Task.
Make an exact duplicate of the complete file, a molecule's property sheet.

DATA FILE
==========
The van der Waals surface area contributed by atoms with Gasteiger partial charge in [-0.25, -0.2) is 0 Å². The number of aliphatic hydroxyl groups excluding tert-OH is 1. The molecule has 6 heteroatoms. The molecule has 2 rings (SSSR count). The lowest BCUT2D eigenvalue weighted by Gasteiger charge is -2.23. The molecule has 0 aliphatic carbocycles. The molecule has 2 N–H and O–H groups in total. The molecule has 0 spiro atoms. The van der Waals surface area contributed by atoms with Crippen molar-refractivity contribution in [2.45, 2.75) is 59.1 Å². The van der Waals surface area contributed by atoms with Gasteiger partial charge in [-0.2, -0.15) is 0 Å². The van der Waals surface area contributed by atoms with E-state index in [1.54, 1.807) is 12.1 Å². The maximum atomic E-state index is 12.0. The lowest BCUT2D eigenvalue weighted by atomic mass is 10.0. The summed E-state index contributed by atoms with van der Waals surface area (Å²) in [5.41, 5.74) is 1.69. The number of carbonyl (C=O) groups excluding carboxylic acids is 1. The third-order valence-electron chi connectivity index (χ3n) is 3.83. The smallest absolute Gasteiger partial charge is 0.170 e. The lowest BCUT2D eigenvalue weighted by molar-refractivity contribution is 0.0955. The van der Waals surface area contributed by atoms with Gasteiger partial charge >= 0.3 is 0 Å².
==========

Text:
The van der Waals surface area contributed by atoms with Gasteiger partial charge in [-0.25, -0.2) is 0 Å². The number of aliphatic hydroxyl groups excluding tert-OH is 1. The molecule has 6 heteroatoms. The molecule has 2 rings (SSSR count). The lowest BCUT2D eigenvalue weighted by Gasteiger charge is -2.23. The molecule has 0 aliphatic carbocycles. The molecule has 2 N–H and O–H groups in total. The molecule has 0 spiro atoms. The van der Waals surface area contributed by atoms with Crippen molar-refractivity contribution in [2.45, 2.75) is 59.1 Å². The van der Waals surface area contributed by atoms with Gasteiger partial charge in [-0.2, -0.15) is 0 Å². The van der Waals surface area contributed by atoms with E-state index in [1.54, 1.807) is 12.1 Å². The maximum atomic E-state index is 12.0. The lowest BCUT2D eigenvalue weighted by atomic mass is 10.0. The summed E-state index contributed by atoms with van der Waals surface area (Å²) in [5.41, 5.74) is 1.69. The number of carbonyl (C=O) groups excluding carboxylic acids is 1. The third-order valence-electron chi connectivity index (χ3n) is 3.83. The smallest absolute Gasteiger partial charge is 0.170 e. The lowest BCUT2D eigenvalue weighted by molar-refractivity contribution is 0.0955. The van der Waals surface area contributed by atoms with Gasteiger partial charge >= 0.3 is 0 Å².